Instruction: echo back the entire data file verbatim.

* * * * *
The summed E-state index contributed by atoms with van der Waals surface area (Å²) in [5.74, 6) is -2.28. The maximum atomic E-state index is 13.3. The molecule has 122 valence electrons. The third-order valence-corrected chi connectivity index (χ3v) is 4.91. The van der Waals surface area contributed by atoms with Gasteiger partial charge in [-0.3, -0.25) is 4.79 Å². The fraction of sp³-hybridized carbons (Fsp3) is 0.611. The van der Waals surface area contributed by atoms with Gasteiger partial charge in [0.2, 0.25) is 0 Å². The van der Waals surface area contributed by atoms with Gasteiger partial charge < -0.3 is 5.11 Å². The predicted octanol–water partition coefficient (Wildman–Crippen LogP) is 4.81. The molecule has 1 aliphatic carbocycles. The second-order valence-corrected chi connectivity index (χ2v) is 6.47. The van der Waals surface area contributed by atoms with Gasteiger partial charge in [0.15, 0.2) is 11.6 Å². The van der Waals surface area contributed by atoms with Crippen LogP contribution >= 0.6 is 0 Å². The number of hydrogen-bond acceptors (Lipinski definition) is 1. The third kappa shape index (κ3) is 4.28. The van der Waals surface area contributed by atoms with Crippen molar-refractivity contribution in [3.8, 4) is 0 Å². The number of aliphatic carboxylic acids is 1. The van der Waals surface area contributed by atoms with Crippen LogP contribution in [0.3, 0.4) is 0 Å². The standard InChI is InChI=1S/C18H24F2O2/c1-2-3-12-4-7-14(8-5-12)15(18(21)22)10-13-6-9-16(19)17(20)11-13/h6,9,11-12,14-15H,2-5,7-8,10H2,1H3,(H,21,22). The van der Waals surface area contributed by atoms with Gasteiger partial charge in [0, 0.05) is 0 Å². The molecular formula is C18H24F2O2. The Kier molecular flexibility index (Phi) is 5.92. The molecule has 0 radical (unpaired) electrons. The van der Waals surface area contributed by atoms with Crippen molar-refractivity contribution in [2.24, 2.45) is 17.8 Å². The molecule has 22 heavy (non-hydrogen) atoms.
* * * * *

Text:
The summed E-state index contributed by atoms with van der Waals surface area (Å²) in [5.74, 6) is -2.28. The maximum atomic E-state index is 13.3. The molecule has 122 valence electrons. The third-order valence-corrected chi connectivity index (χ3v) is 4.91. The van der Waals surface area contributed by atoms with Gasteiger partial charge in [-0.3, -0.25) is 4.79 Å². The fraction of sp³-hybridized carbons (Fsp3) is 0.611. The van der Waals surface area contributed by atoms with Gasteiger partial charge in [0.2, 0.25) is 0 Å². The van der Waals surface area contributed by atoms with Gasteiger partial charge < -0.3 is 5.11 Å². The predicted octanol–water partition coefficient (Wildman–Crippen LogP) is 4.81. The molecule has 1 aliphatic carbocycles. The second-order valence-corrected chi connectivity index (χ2v) is 6.47. The van der Waals surface area contributed by atoms with Gasteiger partial charge in [0.15, 0.2) is 11.6 Å². The van der Waals surface area contributed by atoms with Crippen LogP contribution >= 0.6 is 0 Å². The number of hydrogen-bond acceptors (Lipinski definition) is 1. The third kappa shape index (κ3) is 4.28. The van der Waals surface area contributed by atoms with Crippen molar-refractivity contribution in [3.8, 4) is 0 Å². The number of aliphatic carboxylic acids is 1. The van der Waals surface area contributed by atoms with Crippen LogP contribution in [0.3, 0.4) is 0 Å². The standard InChI is InChI=1S/C18H24F2O2/c1-2-3-12-4-7-14(8-5-12)15(18(21)22)10-13-6-9-16(19)17(20)11-13/h6,9,11-12,14-15H,2-5,7-8,10H2,1H3,(H,21,22). The van der Waals surface area contributed by atoms with Gasteiger partial charge in [0, 0.05) is 0 Å². The molecular formula is C18H24F2O2. The Kier molecular flexibility index (Phi) is 5.92. The molecule has 0 radical (unpaired) electrons. The van der Waals surface area contributed by atoms with Crippen molar-refractivity contribution in [2.24, 2.45) is 17.8 Å². The molecule has 22 heavy (non-hydrogen) atoms.